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Eastern Shore Ancestry

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  • Col. John Wise Sr. (1617 - 1695)
    He is not a son of Sir Thomas Wise and Mary Buller ; Sir Thomas Wise who married Mary Buller died 24 years before John Wise, the emigrant to Virginia, was born. His ancestry is not specifically known...
  • John Arlington, III (c.1761 - 1818)
    John Arlington, III was born in Accomack County, VA in ca.1725. He was the son of John Arlington, II and wife, Tabitha. John Arlington III married Rose "Rosey" Bagwell, the daughter of Thomas Bagwell...
  • Rose "Rosey" Bagwell Arlington (c.1764 - bef.1792)
    Rose "Rosey" Bagwell was the daughter of Thomas Bagwell (c 1714-June, 1764) and Patience Nock (c 1734 -2/27/1797). She was born c 1764 at Accomack County, VA. Rose married John Arlington, III, the so...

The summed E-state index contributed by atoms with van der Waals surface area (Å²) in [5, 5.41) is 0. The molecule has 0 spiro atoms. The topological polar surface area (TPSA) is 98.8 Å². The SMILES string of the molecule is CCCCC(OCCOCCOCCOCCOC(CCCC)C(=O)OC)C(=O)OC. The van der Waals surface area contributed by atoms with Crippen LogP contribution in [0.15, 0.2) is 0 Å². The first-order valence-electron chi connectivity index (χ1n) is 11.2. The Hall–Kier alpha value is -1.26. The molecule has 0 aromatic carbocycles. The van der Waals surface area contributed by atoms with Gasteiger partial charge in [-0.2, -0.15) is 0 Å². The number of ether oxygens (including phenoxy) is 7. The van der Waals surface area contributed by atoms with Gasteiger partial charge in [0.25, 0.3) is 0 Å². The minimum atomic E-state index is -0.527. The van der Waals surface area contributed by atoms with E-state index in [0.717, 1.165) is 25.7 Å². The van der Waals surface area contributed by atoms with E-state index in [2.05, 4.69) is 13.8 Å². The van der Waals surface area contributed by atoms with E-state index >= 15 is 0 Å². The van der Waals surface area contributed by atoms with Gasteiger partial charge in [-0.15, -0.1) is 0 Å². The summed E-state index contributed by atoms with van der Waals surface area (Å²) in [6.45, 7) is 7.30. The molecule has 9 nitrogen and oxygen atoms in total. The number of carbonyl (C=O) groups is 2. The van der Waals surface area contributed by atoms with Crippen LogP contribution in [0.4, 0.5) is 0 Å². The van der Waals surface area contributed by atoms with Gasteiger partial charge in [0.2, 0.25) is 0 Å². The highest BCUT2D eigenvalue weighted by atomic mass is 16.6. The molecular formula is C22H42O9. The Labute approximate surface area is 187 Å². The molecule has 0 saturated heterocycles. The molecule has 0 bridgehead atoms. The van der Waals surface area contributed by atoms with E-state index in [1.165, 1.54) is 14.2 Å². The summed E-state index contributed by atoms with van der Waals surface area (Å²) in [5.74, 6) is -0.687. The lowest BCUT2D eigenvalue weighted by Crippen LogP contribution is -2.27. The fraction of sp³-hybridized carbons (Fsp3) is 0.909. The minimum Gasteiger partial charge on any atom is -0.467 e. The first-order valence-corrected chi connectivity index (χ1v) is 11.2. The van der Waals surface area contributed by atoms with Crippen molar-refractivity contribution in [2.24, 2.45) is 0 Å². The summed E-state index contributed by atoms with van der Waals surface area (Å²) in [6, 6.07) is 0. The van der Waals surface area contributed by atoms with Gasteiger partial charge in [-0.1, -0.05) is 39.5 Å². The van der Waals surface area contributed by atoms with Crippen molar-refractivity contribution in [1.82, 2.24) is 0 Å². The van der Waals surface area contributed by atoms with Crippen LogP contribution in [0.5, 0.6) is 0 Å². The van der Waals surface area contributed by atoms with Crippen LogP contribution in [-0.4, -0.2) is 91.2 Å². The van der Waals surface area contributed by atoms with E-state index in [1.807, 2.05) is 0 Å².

• Thomas Bagwell (c.1714 - 1764)
    Thomas Bagwell was the son of Henry Bagwell (c 1668-10/1/1734) and Margaret Drummond (c 1670-2/27/1750/51). He was born circa 1714 at Accomack County, Virginia. Thomas was named in his uncle's will o...
  • Patience Bagwell (c.1734 - 1797)
    Patience Nock was born circa 1734 at Accomack County, VA. She was the daughter of Benjamin Nock (1690-1766) and Rose Armey Trader (1702-1755). Patience Nock married her 1st husband, Thomas Bagwell (c...

The Eastern Shore of the Chesapeake Bay, and particularly the lower end of it, has always been something of a world unto itself. But for all its geographic and genealogical isolation, it has had a significant impact on US history.

The Eastern Shore consists of the state of Delaware, Caroline, Cecil, Dorchester, Kent, Queen Anne's, Somerset, Talbot, Wicomico, and Worcester counties in Maryland, and Accomack and Northampton counties in Virginia - sometimes collectively referred to as "the Delmarva peninsula", or "the Delmarva" for short.

The Chesapeake Bay is very wide and was not casually crossed. People on one side tended to stay on that side...especially if it was the eastern side. There were two locations where it was narrower and easier to cross: Norfolk/Hampton, right at the mouth, and Kent Island, about three-fourths of the way up the bay to the north. (Both are now locations for bridges - the only bridges crossing the Bay.)